On some occasions, replacing small sections of wiring, or simply securing connections that have come loose, is all that’s needed for signals to be efficiently moving between the fan and PCB.

If the issue is loose connections or wiring, it’s likely there has been a fault that’s contributed to the problem. Whilst your boiler is going to vibrate due to its many moving parts, some parts can start to vibrate excessively over time. These components need to be found and fixed, otherwise the problem will reoccur.

Typically, we find that the fan and the boiler’s pump are the components that are most likely to vibrate excessively.

As both parts spin on a shaft, they need bearings. And, bearings can wear out over time. As they wear out, they break down. Instead of helping the component to spin smoothly, the bearings grind. This is likely the issue if you’ve heard strange grinding noises from your boiler.

On some occasions, it makes sense to get a service kit and replace the bearings. But, if the pump/fan is in poor condition, a replacement component would be a much wiser option.

  • The fan’s speed is too low

We’ve already mentioned that the fan on your boiler needs to push dangerous gases out of the flue. For that to happen, it needs to be operating at the correct speed. If the speed of the fan is too slow, any kind of back draught into the flue (strong winds, for instance), is going to result in gases being pushed back into the boiler.

Most people think that strong winds can blow out the pilot light on a boiler, but that’s not usually the case. The air pressure switch wants to recognise air pressure being pushed out of the boiler by the fan, not backwards, into the boiler. When it recognises this issue, it effectively tells the PCB that the fan isn’t working.

And, just as a boiler won’t fire up without the fan working, if at any point the PCB receives the signal that the fan has stopped working during operation, it’s going to cut gas supply to the gas valve. In turn, that means the pilot goes out. So, whilst strong winds don’t directly “blow out” a pilot light, they are a contributing factor to the boiler’s PCB taking the decision to cease operation.

The fan’s speed can be adjusted by a Gas Safe engineer. But, it’s only likely to be a problem on a new boiler, or one that’s been fitted in a new location. If neither of those scenarios sound like yours, the only other possibility is that there’s a problem with the fan’s operation, due to wear and tear. A typical example would be worn bearings, that aren’t allowing to the fan to work at its operating speed.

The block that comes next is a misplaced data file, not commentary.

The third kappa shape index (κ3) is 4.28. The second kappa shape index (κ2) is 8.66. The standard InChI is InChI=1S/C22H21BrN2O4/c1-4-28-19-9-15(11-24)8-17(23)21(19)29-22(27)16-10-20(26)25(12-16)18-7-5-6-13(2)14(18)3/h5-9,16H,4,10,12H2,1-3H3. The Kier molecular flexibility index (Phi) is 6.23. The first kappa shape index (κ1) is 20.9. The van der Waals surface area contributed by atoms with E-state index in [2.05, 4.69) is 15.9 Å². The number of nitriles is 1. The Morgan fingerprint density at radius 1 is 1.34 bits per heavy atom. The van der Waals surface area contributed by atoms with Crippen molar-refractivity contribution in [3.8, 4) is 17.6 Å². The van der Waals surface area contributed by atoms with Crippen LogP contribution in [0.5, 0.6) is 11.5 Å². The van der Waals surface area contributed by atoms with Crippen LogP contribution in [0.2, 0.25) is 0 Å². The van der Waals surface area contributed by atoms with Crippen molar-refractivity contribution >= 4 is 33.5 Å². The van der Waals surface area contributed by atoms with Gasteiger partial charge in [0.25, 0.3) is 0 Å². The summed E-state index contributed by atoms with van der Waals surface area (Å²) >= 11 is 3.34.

Your boiler engineer will be able to inspect the fan, and determine if it can be adjusted, repaired, or it needs replacing to fix the fault and clear the fault code being displayed on your control panel.

  • Water has leaked on wiring and connections

Loose connections on your fan are one thing, but damage from water leaks is another. Unfortunately, water leaks on modern boilers are more common than you might think, and there are a few culprits.

The important thing here, is that the wiring and connections that have been affected by the water damage on your boiler don’t just need to be fixed, the leak needs to be fixed too.

So, your Gas Safe heating company will need to find all the sections of wiring and connections that have been damaged. To ensure that all the damage has been highlighted, they’ll use a multi-meter. This helps to show where there are breaks in the circuit, or where there’s a weakness in power.

Once they’ve fixed all the electrical issues, they’ll need to focus their attention on the leak.

Internal boiler leaks typically come from two components; the pump and the heat exchanger.

The pump is likely to leak due to old age, set on too high a pressure, or has a build-up of heating sludge. All these things can contribute to the seals deteriorating. Once these seals deteriorate, that’s going to lead to small leaks. And, it’s the water from these leaks that finds its way into a range of electronic components.

So, fixing the leak won’t just ensure that the fan doesn’t get damaged again, it’s going to ensure that other electronic components aren’t damaged too.

If the pump is beyond repair, your boiler repair company is going to suggest a replacement. A replacement pump from a leading brand such as Grundfos is going to cost in the region of £250.

Moving onto the heat exchanger, the most likely cause of the leak here, is going to be limescale build-up on the plate. Where there’s limescale build-up in any part of the heating system, it’s going to burn hotter than it should. Over time, this weakens the plate on the heat exchanger, and the plate eventually cracks. This leads to a small leak.

Unfortunately, the heat exchanger on your boiler isn’t a particularly cheap part to replace, and it’s rare that they can be repaired. You should expect a heat exchanger replacement to cost somewhere in the region of £400-500, depending on your boiler.